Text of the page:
The Tech - Snowy Online EditionMIT's oldest and largest
newspaper & the first
newspaper published
on the web
Boston Weather: 34.0°F | Light Snow
Article Tools

On Pi Day at Tau Time (March 14 at 6:28 p.m.), MIT granted admission to 1,620 eager applicants. This year’s acceptance rate of 8.9 percent was a record low, with a record high of 18,109 applications overall. 6,008 of these applications were early action, a decrease from last year, and 680 of these students were accepted early. Last year, a total of 1,742 students were admitted. Dean of Admissions Stuart Schmill ’86 said that one of the factors that may have affected this year’s high application pool and decrease in early applications was the fact that Harvard and Princeton reopened their single-choice early action programs. This meant that students could only apply early to one school of their choice, resulting in fewer early action applications to MIT and more regular action applicants.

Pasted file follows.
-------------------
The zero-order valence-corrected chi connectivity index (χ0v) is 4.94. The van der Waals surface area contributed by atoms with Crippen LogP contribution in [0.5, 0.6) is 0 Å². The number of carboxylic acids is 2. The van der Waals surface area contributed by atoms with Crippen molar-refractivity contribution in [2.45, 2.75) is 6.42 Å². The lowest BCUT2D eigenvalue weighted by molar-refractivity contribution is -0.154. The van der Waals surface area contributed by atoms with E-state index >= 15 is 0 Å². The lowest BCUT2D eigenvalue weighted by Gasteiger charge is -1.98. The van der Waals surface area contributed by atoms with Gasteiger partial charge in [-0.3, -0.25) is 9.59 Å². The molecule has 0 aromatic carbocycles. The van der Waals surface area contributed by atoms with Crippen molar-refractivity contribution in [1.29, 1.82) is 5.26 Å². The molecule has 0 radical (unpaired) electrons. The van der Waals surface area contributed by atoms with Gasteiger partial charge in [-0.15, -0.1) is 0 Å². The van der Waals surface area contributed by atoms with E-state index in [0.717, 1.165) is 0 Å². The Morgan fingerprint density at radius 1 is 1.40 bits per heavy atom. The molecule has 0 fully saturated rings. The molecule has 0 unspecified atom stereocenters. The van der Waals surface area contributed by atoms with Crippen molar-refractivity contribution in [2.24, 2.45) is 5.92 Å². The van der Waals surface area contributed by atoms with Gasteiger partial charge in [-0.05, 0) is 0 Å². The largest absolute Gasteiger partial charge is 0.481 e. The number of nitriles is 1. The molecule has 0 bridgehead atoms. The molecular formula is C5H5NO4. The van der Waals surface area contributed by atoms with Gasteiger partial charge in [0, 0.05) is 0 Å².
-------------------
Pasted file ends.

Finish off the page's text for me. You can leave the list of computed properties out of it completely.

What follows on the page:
The class of 2016 is nine percent African-American, 31 percent Asian-American, 35 percent Caucasian, 14 percent Hispanic, and one percent Native American. Similarly to last year, 49 percent of admitted students are women. There was a slight increase in admitted international students, from eight percent last year to nine percent.

“The applicant pool keeps getting stronger even as it gets bigger,” Schmill said. For instance, the average SAT scores of the class of 2016 applicants are higher than in previous years, he said.

Schmill anticipates a slightly higher yield than last year due to the fact that students who applied and were admitted early to Princeton and Harvard did not submit applications to MIT at all. In previous years, however, those who may really want to go to Harvard or Princeton also apply to MIT regular action, and might later decide not to attend MIT.

Last year, MIT’s yield was about 65 percent.

—Stephanie Holden